To get live voice guidance from a very well-spoken young lady, you need to pay extra. It's currently £5.44 a month, or £47.68 for three years and includes recalculations for missed turns. You can also download a wide variety of local guides (available in 100 cities worldwide) for £5.44 each.
The N95 is also home to the full suite of N-series applications, so you've got an excellent Web browser (with Wi-Fi support), useful email and office software, a couple of games and full PDA functionality.
As good as the Maps application is, Nokia has been lax in integrating it with the rest of the phone. You can't navigate to a contact stored in your phone automatically by clicking the postcode, for example, nor can you tag camera snaps with GPS location data. It also has a tendency to crash the phone when you exit and re-enter the application.
Talking of the camera, 5 megapixels represents a real step up, even from Nokia's snap-happy N93i handset. The Carl Zeiss lens has autofocus but is less than sharp, although extreme JPEG compression has to share the blame for the N95's somewhat smeary detail. But colours are strong, exposure is even and night-time shots are admirably low on noise. The LED flash can't rival Sony Ericsson's Cyber-shot handsets (which have real flash units), but it's not bad for night portraits.
MPEG-4 video clips are smooth, colourful and detailed -- these really are as good as those from most digital cameras. Slide the N95 down to access the media player and the new 3D media menu is a joy to look at, if a touch sluggish to use.
Video clips look wonderful in full-screen landscape mode, but music playback disappoints. In fact, it's pretty dire, with MP3s and FM radio sounding muffled and indistinct even through high-quality headphones.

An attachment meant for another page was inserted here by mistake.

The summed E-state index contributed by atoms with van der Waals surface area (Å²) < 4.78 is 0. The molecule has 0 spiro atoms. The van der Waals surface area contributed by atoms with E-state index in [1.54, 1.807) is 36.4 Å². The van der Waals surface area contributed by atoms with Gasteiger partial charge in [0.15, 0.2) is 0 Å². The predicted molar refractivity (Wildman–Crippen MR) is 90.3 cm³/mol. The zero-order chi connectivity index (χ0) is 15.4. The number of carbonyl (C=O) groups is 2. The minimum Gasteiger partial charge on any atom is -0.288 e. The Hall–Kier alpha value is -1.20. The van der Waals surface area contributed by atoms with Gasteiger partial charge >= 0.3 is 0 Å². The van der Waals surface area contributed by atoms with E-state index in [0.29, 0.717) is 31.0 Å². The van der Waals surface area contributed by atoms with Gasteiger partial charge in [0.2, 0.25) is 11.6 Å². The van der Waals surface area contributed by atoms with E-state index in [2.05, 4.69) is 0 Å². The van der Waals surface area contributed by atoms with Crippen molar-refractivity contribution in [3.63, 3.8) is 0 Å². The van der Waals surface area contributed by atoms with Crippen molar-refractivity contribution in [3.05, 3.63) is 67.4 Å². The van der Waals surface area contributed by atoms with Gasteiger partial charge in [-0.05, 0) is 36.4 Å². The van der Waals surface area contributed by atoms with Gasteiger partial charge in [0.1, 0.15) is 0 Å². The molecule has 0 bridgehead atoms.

Voice calls are clear and distinct, however. Messaging is straightforward, plus you can use MMS to send your current location to other N95s. For the phone geeks out there, the file you send includes the exact longitude and longitude and can be opened by text readers -- although simply attaching a JPEG of your local map would have been much more useful.
As you might expect, using the sat-nav seriously affects battery life. In fact, leave Maps running and the N95 gets worryingly warm. Expect to have to charge it every night.
The sat-nav is better for walking than driving -- if you cover a lot of miles in the car, a dedicated sat-nav unit like the TomTom One still makes the most sense. It'll be louder, faster, able to access speed-camera info and should actually be able to search for destinations. Similarly, a neat little Fujifilm Z5 camera offers image quality and flexibility that the N95 simply can't match.
But in the realms of pure portability and ease of communication, the N95 is in a league of its own. It represents the very pinnacle of technological miniaturisation, without sacrificing usability, flexibility or style. Hopefully, the few bugs and general sluggishness will soon be ironed out, as this is a truly astonishing -- if truly expensive -- handset.
Edited by Jason Jenkins
Additional editing by Nick Hide